Vopr Virusol. 1994 May-Jun;39(3):129-31
Publication Type
Article
Author
A N Slepushkin
L G Rudenko
A P Kendal
A S Monto
A L Beliaev
E I Burtseva
E P Grigor'eva
N P Obrosova-Serova
V T Ivanova
V E Bragina
Source
Vopr Virusol. 1994 May-Jun;39(3):129-31
Language
Russian
Publication Type
Article
Keywords
Adolescent
Antibodies, Viral - blood
Antibody Specificity
Child
Drug Evaluation
Humans
Influenza A virus - immunology
Influenza B virus - immunology
Influenza Vaccines - adverse effects - immunology
Influenza, Human - prevention & control
Russia
Urban Population
Vaccines, Attenuated - adverse effects - immunology
Vaccines, Combined - adverse effects - immunology
Vaccines, Inactivated - adverse effects - immunology
Abstract
Schoolchildren of 30 to 34 schools of Novgorod were vaccinated over a three-year period with Russian live cold-adapted attenuated vaccine for children and whole-virus inactivated vaccines and placebo for comparative field study of the vaccines properties and efficacy. In control trials both bi- and trivalent live attenuated vaccines were well tolerated and areactogenic. A whole-virus inactivated trivalent vaccine induced mild and moderate fever and local reactions in 2-4% of the vaccinees. Special observations are necessary to establish the possibility of use and to determine a dose of this inactivated vaccine for immunization of children, especially those of 7-10 years of age. All the vaccines induced HI antibody production in 50-80% and antineuraminidase in 50-70% of seronegative children. The pattern of the results was similar to that in revaccinated children with preexisting antibody at a level of 1:20, but much lower in children with the initial titre above 1:20. After the 3rd year of vaccination the immune response of the vaccinees was similar, most of the results depending on the initial antibody titre and also on the change of vaccine strains. This raises a question of the expediency of annual influenza revaccination of the same person after 2 years of successful immunization and of the necessity of vaccine strains replacement after 2-3 years of use.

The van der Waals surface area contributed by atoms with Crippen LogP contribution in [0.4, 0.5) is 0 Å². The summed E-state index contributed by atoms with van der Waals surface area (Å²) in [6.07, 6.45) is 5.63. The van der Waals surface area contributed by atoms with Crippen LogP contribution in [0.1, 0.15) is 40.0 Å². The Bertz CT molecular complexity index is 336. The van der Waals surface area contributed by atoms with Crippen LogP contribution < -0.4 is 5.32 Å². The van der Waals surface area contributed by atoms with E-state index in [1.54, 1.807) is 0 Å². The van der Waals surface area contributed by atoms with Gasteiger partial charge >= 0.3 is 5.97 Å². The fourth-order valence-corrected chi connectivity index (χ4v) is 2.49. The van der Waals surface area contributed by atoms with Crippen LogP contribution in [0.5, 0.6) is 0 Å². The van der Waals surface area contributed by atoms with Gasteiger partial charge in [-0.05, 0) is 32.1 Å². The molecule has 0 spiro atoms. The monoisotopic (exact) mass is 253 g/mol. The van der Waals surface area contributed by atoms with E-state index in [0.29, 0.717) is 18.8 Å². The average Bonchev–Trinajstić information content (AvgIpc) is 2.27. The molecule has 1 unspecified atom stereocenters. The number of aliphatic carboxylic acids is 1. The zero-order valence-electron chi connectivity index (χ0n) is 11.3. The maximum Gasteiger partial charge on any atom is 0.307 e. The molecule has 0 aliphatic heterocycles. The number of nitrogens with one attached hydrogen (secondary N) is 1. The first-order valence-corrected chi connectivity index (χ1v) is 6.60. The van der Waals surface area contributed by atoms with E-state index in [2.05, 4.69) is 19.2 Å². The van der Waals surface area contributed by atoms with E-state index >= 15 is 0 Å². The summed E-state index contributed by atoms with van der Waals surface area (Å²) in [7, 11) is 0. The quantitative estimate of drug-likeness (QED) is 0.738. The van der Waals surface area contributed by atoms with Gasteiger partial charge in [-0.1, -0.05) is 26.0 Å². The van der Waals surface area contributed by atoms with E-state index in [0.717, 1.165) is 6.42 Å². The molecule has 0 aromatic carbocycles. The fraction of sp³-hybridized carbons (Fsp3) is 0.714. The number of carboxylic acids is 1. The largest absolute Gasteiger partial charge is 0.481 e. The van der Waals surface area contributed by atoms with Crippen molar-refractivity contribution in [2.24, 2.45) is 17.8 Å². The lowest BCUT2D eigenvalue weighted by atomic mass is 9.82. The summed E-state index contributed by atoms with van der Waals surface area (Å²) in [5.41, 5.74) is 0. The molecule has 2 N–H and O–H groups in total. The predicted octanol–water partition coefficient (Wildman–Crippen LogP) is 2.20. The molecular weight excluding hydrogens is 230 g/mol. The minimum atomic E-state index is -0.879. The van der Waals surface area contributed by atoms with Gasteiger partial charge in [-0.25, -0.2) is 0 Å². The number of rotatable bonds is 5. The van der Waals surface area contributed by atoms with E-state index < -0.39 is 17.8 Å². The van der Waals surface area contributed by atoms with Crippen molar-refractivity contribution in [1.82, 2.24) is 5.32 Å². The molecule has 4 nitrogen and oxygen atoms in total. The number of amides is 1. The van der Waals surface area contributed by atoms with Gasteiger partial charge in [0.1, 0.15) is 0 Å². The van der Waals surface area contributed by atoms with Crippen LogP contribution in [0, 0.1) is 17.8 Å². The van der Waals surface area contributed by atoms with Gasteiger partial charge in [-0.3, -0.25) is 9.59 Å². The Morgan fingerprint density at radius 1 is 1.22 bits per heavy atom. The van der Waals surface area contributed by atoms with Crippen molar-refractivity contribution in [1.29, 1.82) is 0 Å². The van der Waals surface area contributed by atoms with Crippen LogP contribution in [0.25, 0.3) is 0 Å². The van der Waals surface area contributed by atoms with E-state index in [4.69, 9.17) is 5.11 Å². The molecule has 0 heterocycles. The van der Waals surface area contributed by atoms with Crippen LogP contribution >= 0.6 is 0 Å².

PubMed ID
8091754 View in PubMed
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[A comparative study of the inoculation properties of live recombinant and inactivated influenza vaccines made from strain A/Philippines/2/82 (H3N2) in 8- to 15-year-old children].

https://arctichealth.org/en/permalink/ahliterature225785
Source
Vopr Virusol. 1991 Sep-Oct;36(5):372-4
Publication Type
Article
Author
A N Slepushkin
N P Obrosova-Serova
E I Burtseva
E A Govorkova
L G Rudenko
R V Vartanian
A I Vereshchinskii
M D Musina
N I Lonskaia
L A Zazimko
Source
Vopr Virusol. 1991 Sep-Oct;36(5):372-4
Language
Russian
Publication Type
Article
Keywords
Adolescent
Antibodies, Viral - blood
Child
Disease Outbreaks - prevention & control
Humans
Influenza Vaccines - adverse effects - immunology
Influenza, Human - prevention & control
International Cooperation
Moscow
Orthomyxoviridae - immunology
United States
Vaccines, Inactivated - adverse effects - immunology
Vaccines, Synthetic - adverse effects - immunology
Abstract
This study was carried out to compare reactogenicity, immunogenicity, and efficacy of live attenuated and inactivated influenza vaccines prepared from influenza A/Philippines/2/82-like virus strains. Schoolchildren of a boarding school of Moscow were randomly divided into three groups: (1) vaccinated with a live attenuated vaccine, (2) vaccinated with inactivated influenza vaccine, and (3) given placebo. Both vaccines were well tolerated by the children, with practically no severe general or local reactions. The inactivated vaccine was found to be superior to the live one in its capacity to stimulate humoral immunity studied by HI, EIA, and microneutralization tests. In 69.7% of the children given the inactivated vaccine, seroconversion to the vaccine strain was detected by two or three methods of antibody titration used. Only 35.4% seroconversions were demonstrated in children immunized with the live influenza vaccine. Enzyme immunoassay was found to be a more sensitive but less specific method for antibody titration as compared with HI test whereas microneutralization proved to be more specific but less sensitive for titration of antibodies to influenza A (H3N2) viruses.
PubMed ID
1803766 View in PubMed
Less detail

654 records – page 1 of 66.